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Multinationals Are Scheming to Build a 'Corporate Death Star' That Will Zap Democracy Across the Planet

The Trans-Pacific Partnership is all about putting the rights of investors and corporations above all other people.

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I am sounding the alarm. Right now governments and the giant multinational corporations are engaged in writing a treaty that would overrule national laws that try to rein in what these giant corporations can do to us. This treaty will allow corporations to sue governments for “lost profits” if governments try to enforce environmental, health, labor and other laws. One “smoking gun” example that shows us what this treaty is about is an argument over whether to “carve out” special treatment for tobacco because it is so harmful, or give it the same protections that other corporations and their products are due to receive.

The Upcoming Trans-Pacific Partnership

The upcoming Trans-Pacific Partnership (TPP) “trade” deal has been called the “corporate death star.” It is a NAFTA-on-steroids that goes so far beyond “trade” that it isn’t really about “trade” at all. TPP is about putting corporate and investor rights above the rights of regular people.

TPP is being negotiated with a rigged process, designed from the start to end really, really well for the giant, multinational corporations and the billionaires they front for. Multinational corporations are at the table. Government representatives hoping to end up with lucrative corporate payoffs are at the table. NOT at the table: labor groups, consumer groups, health groups, environmental groups, human rights groups, civil rights groups, democracy advocates, representatives of smaller, local, not-giant-multinational businesses, potential competitors of the already-at-the-top giants, or any other “stakeholder” group that could possibly oppose the corporate agenda.

The “Smoking Gun”

The “smoking gun” proving that TPP is about elevating corporate rights over the ability of governments to make their own laws comes from an attempt by tobacco companies to outlaw public-health anti-tobacco efforts as part of the treaty. Tobacco companies of course want the same protections other corporations and their products are receiving under this corporate-negotiated treaty.

The Vietnamese Thanh Nien News explains, in  US’s controversial TPP proposal is smoking gun for corporate agenda,

The US government has sought to include tobacco in a regional free-trade pact, which would enable tobacco companies to use trade rules to compromise government anti-smoking regulations.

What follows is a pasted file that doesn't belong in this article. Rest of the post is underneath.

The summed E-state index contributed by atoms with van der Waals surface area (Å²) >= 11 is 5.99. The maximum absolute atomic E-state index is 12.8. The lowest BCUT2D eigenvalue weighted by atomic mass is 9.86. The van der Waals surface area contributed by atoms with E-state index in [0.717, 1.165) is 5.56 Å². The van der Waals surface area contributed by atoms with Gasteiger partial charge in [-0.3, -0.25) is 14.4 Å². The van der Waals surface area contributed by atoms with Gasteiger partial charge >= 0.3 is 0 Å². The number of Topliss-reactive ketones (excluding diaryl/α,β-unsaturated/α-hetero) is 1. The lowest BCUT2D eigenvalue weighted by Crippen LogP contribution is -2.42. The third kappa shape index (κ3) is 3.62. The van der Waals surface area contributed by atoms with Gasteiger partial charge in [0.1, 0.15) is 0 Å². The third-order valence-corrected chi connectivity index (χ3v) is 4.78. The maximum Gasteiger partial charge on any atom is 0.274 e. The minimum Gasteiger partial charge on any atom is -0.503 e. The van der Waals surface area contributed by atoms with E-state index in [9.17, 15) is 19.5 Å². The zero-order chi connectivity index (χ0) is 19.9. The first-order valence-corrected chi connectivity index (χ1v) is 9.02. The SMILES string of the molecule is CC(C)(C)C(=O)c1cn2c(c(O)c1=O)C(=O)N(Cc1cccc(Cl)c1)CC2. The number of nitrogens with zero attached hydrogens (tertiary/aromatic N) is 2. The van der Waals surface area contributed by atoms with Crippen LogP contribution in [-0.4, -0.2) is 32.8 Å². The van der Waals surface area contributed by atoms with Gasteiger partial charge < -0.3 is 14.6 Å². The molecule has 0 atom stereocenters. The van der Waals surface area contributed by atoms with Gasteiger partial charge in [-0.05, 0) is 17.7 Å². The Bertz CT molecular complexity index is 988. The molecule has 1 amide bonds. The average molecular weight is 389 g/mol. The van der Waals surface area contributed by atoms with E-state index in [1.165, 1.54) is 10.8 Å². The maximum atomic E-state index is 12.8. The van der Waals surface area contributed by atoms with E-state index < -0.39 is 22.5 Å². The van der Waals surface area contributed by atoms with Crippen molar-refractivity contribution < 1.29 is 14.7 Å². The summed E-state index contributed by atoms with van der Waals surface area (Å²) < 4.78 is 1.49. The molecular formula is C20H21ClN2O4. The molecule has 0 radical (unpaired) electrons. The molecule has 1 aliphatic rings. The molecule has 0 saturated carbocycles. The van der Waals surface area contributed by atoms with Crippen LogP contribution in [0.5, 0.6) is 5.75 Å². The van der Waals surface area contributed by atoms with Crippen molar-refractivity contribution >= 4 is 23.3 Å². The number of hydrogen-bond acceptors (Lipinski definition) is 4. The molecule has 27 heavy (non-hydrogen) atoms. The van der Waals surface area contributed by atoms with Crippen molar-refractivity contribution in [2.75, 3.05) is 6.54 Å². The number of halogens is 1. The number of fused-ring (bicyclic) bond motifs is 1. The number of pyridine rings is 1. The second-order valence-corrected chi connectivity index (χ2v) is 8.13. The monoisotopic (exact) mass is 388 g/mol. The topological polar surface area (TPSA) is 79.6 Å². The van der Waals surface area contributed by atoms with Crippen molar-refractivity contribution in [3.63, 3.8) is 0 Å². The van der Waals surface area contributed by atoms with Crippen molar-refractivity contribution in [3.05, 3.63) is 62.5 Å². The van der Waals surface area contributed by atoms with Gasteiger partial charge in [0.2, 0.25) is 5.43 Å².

The Thanh Nien News report explains that the giant corporations understand what this is about,

The US Chamber of Commerce and its allies said they are worried by the precedent set by specifically identifying tobacco regulations as an area where governments can take necessary measure to protect public health, Reuters news agency reported.

In a letter to [US Trade Representative] Froman, the business group said that could encourage other governments “to propose additional product-specific references,” which could be used to block a variety of US exports on health grounds.

Smoking gun: the giant corporate interests say if this treaty can “carve out” tobacco as too dangerous, this will encourage the peasants and their puny governments to fight for other rights as well.

Tobacco? Really?

It is hard for many of us to believe that there is a “treaty” being negotiated in such a way that tobacco companies can propose outlawing public-health efforts because they impede their profits! But it is happening. That this could be occurring at allillustrates the flawed process at work here; in these negotiations tobacco companies are at the table while public-health advocates are not at the table. Profits are at the table, the interests of human beings are not at the table.

The tobacco companies are upset that they might not get the same protections from governments that other corporations and their products are getting.

Tobacco “Carve Out”

A recent NY Times editorial misses the point,  The Hazard of Free-Trade Tobacco, making the case for “carving out” tobacco — but only tobacco, concluding,